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Thompson’s Lost Plimsole

Part 33

The crooks had made it harder for the police to access the tunnel by collapsing a short section. They had also made it difficult for the bank employees to access the deposit box room. The door to the room was locked and all of the internal keys were missing. The bank manager, Hilton scroop, had been straight on the phone to his head office in London and the head of security was on his way by train with duplicate keys. A ladder also had to be found so that Detective Sergeant Smith could be rescued from the bottom of the escape shaft. The sight of an ambulance and police officers outside of the closed bank had drawn a large crowd. Agitated customers were berating these officers demanding an explanation as to why the bank was closed. Joining this boisterous throng was Clarence Butterfield, reporter for the Hallifield Globe. Clarence was a slightly rotund gentleman with a penchant for tripe and onions, faggots in gravy, braised liver and pints of Guinness. His dietary choices added greatly to his frequent habit of burping and belching whilst interviewing people for his paper.

The thing about Clarence, though, was that he knew everybody, well at least everybody worth knowing, and if he didn’t know them personally, then he probably knew someone who would. He had a dogged determination about him, which had often helped him to solve cases long before the local police ought to have done. This hadn’t endeared him to the local constabulary as he had made them look a little inept on a number of occasions. There was a clamber for the doors as they opened in order to let the ambulance men out with DS Smith on a stretcher. This gave Clarence the opportunity to slip past the two officers guarding the front doors which swiftly closed behind him.  Another police officer approached him, but he quickly raised  a conciliatory hand. “It’s alright constable, I’ve spoken with the Chief inspector”. He hadn’t of course, but it was enough to stop the officer in his tracks. Clarence noticed the concrete dust and the footprints, and he also heard muffled voices coming from one of the offices. Standing and looking down into the hole in the manager’s office he started to make mental notes of the position of the hole, the size and depth, the neatness of the construction of the shaft. “The chaps who dug this out, certainly weren’t amateurs”, he thought to himself. He then heard voices again, so there was obviously someone at the bottom of the shaft.

Clarence availed himself of the recently sourced ladder and made his way down and into the tunnel. “Definitely not amateurs” he said loudly and then belched. “Who the hell let you down here?” growled Detective Constable Brown. “Miners”, he replied. “Whoever it was that dug this out, had to have been miners”. DC Brown snapped back, “What would you know about it, when were you ever down a pit?”. Clarence stood for a moment as if trying to find the right words to answer this unwarranted put down, opened his mouth to speak and then belched again. “You don’t have to go down a coal mine to recognise the work of a coal miner. When I was in the trenches, my regiment served alongside a company of tunnellers. All former coal miners, so yes, I do know what I’m talking about”. Clarence burped, then belched, then broke wind. “Bloody hell”, exclaimed DC Brown, “You’ll have the flaming roof down on us if you carry on like that. Brown pointed in the direction of the collapsed section of tunnel. “You weren’t down here earlier, were you?”  “Oh yeah, very funny”, replied Clarence. He’d seen enough for the moment and he had a good idea for the leader for his article in the late edition. ‘The Great Drain Robbery’.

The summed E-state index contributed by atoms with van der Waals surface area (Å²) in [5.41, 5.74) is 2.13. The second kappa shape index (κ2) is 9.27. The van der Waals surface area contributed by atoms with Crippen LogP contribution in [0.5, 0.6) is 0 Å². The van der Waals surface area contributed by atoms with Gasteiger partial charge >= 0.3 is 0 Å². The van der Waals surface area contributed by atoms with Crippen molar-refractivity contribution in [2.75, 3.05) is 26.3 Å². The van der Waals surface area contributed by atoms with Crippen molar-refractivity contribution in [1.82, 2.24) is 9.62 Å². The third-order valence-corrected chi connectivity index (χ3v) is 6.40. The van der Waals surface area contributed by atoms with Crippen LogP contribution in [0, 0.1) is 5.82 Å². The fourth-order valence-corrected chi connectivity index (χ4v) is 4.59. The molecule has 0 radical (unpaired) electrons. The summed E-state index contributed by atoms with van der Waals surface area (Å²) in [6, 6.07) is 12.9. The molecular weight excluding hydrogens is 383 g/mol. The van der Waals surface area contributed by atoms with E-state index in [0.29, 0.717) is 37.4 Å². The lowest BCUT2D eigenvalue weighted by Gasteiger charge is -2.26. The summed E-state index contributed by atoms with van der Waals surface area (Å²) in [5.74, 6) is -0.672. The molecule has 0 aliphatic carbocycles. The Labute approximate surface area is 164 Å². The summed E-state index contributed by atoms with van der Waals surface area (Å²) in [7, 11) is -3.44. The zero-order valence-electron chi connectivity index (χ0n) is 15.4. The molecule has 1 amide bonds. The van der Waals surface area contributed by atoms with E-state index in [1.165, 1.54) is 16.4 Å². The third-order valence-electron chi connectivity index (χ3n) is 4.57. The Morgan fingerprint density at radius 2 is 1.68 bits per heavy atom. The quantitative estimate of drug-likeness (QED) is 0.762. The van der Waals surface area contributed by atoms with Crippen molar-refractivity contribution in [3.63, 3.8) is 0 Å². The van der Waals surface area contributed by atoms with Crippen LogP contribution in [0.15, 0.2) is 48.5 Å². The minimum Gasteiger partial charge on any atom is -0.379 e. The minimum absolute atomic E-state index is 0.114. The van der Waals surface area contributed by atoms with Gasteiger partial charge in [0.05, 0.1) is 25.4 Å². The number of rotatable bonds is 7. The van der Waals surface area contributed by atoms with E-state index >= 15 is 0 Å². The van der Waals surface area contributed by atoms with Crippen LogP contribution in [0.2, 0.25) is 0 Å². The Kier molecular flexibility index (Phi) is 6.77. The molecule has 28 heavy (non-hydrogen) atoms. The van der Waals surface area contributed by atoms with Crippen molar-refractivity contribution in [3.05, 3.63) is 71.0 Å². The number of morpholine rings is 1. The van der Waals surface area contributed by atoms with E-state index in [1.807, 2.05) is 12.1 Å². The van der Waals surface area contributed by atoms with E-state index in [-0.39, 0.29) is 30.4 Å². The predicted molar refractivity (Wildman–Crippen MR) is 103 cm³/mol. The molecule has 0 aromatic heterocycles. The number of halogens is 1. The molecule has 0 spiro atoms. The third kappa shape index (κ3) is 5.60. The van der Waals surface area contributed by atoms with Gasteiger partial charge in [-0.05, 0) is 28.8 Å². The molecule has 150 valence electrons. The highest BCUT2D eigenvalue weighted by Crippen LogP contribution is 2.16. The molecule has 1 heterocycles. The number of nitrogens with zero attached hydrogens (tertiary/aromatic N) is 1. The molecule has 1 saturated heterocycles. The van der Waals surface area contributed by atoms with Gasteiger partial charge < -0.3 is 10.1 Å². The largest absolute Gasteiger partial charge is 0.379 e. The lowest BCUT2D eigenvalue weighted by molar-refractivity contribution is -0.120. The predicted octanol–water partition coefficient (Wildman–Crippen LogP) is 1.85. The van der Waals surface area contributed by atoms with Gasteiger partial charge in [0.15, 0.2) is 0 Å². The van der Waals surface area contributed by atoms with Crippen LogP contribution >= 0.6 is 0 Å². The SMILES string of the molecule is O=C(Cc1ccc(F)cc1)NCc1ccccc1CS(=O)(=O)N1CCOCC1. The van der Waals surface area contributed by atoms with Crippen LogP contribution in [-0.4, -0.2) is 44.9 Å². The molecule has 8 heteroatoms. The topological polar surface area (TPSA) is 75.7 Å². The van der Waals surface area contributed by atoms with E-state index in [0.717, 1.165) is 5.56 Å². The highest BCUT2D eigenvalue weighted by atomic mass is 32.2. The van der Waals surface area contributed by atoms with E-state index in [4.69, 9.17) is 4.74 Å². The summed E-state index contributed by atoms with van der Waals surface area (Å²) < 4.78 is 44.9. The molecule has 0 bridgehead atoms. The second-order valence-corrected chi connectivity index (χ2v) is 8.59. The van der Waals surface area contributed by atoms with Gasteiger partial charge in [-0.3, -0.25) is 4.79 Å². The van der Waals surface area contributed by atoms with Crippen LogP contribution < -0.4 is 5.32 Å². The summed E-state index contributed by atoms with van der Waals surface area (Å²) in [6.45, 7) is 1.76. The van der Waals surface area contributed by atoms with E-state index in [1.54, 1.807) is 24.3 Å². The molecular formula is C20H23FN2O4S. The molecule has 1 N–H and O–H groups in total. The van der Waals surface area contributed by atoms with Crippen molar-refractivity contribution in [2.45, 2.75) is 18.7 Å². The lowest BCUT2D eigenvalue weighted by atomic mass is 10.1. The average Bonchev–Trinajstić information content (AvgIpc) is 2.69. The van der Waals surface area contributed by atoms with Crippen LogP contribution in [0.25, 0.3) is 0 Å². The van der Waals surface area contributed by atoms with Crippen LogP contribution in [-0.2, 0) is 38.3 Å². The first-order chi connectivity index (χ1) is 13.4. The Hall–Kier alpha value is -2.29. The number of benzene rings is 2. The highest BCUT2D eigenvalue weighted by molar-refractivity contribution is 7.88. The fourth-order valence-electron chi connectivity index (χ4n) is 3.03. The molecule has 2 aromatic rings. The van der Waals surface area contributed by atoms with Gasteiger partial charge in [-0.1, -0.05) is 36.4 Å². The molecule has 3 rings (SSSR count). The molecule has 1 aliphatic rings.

It would be hours until the spare keys were here, so Mr Scroop wouldn’t know what had been stolen until then and the bank would have to stay closed. He would need to go outside and speak to the customers. “I don’t think that would be a good idea, Sir”. pleaded his assistant. “There’s a lot of angry people out there“. Mr Scroop put a hand on his assistant’s shoulder. “My dear Jennings”, he said “I’m sure my calming voice will give them some reassurance”. The assistant manager stepped back and watched as his boss opened the front doors and stepped out onto the street, closing the heavy doors behind him. A few minutes later, the doors opened again, and the Manager staggered in, minus his toupee, bow tie and the gold, engraved fountain pen that he had been presented with as a recognition of his twenty five years of faithful service to the company. This pen normally sat in the top pocket of his waistcoat; however, the pocket was also missing. His spectacles were broken and twisted, and the lapels had been torn from his jacket. He shuffled past his assistant without looking at him. Jennings called after Mr Scroop. “Would you like a cup of tea, Sir, two sugars?”. Mr Scroop stopped, turned to face Jennings, drew himself up to his full height of five foot six inches and replied., “On this occasion, Jennings old chap, I think three sugars might be in order”.


Published by crispinunderfelt

All round good egg. Humanist and red wine drinker.

7 thoughts on “Thompson’s Lost Plimsole

  1. I like Clarence already, although I don’t think I’d like to be down a mineshaft with him. “The Great Drain Robbery” caused me to do a spit take. What a great line.

    Liked by 1 person

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